The Era of the Café

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While on a holiday with my father many years ago, we were debating where to go out for the evening. He suggested that we go down to a shopping centre, and I asked indignantly “what’s there to do?” And he answered nonchalantly “watch people”. As a young impressionable teenager that seemed an ignoble motive. What’s so interesting in strangers that we should spend a good part of the evening watching them? Now as I am older and mellower, I find myself falling into the mode of going to my favorite café to do just that, watch people.


Of course that’s not the only thing I do. I usually drag along my favorite (and only) daughter, and my favorite (and only) mother, too. I order a cappuccino sip it slowly with relish, and check out the surroundings.


First the waiters. There is a new trend in waiters which is the flirty waiter, especially towards encroaching on middle-age women like myself. Why? Because they know that I have the money and the means to come back again and again, that is if I fall to their buttering me up with words like, ya set el kol, and men 3enaya. Most of them are not unpleasant to look at either with their long black aprons and tight black jeans. Their charms are lost on the younger sexier generation as they usually come as couples anyway.


That’s where my eyes wander next ‘the young ones’. In my courting days, couples would have each other’s full attention, stirring their coffees dreamily while pouring themselves into each others eyes and hands. But now it seems that the romance is dead, both seem more occupied with their lap-tops – probably chatting with someone who isn’t there- than the other person happening to be sitting at the same table with them. I firmly believe that the extinction of mankind will be through the computer and mobile phones. We are forever pre-occupied with the ‘other’, the one who isn’t in our presence and we try to reach him or her through modern technology. On the other hand, the one who is right by our side hold minimal importance until the time comes when they leave our physical vicinity, only then do they become suddenly important and we begin to seek them through the latest gizmos and gadgets.      


Determined to hold on to family values I strike a conversation with my mother who is busy with her Sudoku. More than obliged she responds. My daughter on the other hand is busy with her mobile and she responds only if I attract her attention to one of our fellow cafeteerers. Now don’t get me wrong I’m not one for staring, quite the contrary, I just make a quick scan of my surroundings with a rapid sweep of the eye, and anyone interesting I check out at well-spaced bouts in between my coffee-drinking or my brownie eating. Sometimes I bring along a book to read, but at the risk of looking too nerdy I switch to reading from the book of life, and I don’t want to waste too much time reading and ignoring my favorite pastime.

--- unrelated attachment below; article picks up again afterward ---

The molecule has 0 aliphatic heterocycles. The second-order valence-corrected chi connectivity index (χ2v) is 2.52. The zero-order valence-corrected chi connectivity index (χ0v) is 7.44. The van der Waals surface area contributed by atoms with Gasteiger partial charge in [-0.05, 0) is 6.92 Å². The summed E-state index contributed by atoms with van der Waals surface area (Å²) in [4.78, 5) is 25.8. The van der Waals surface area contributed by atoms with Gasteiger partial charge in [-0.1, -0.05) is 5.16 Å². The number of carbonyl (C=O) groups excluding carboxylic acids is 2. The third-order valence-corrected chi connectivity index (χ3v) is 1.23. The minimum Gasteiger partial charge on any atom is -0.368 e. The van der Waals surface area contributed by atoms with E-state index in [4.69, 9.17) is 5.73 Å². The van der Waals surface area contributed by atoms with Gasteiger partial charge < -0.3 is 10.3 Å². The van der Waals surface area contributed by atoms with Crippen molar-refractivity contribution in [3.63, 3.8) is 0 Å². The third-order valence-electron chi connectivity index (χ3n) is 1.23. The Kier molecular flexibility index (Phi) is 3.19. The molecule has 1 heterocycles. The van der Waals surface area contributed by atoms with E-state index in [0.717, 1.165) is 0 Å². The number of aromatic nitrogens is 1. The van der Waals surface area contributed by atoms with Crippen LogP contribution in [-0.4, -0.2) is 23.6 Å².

Psychologically, there is a very good reason for people being drawn to cafes other than thirst and hunger. It’s the grouping phenomenon. Humans like most other creatures tend to group and flock with their own species. Obviously, at this day and age, humans can’t gather at a water well or on top of a tree – although I’m sure that’s what they did in the past – and the café is a wonderful opportunity for grouping. So even though we accompany our own family, friends or P.Cs, it’s fun to do it where there are other people who are busy with their own. It’s a way of being connected to your surrounding if just by physical presence. 


The recent springing up of cafeterias all over Cairo with their Italian names is -although frowned upon by a few- after all a very healthy phenomenon. And it’s not just in Cairo but worldwide. We are entering the age of the public place, which mirrors the youthfulness and openness of the world. If only different governments would hang out at the same cafes, it would give them a perspective of how humans    should behave, coming together, instead of shooting missiles from their ivory towers.  The café is also an excellent place to monitor human relations; the attentive husband, the controlling father, the fussy mother and disgruntled children, or a couple of old friends sitting together for stolen moments of camaraderie in the never ending hustle of life. All a wonderful source of artistic creativity for a writer, which was probably what my father meant by ‘going to watch the people’, as he himself was one.


This writer on the other hand has forgotten her cappuccino and it has turned cold. Now where did that handsome waiter go!




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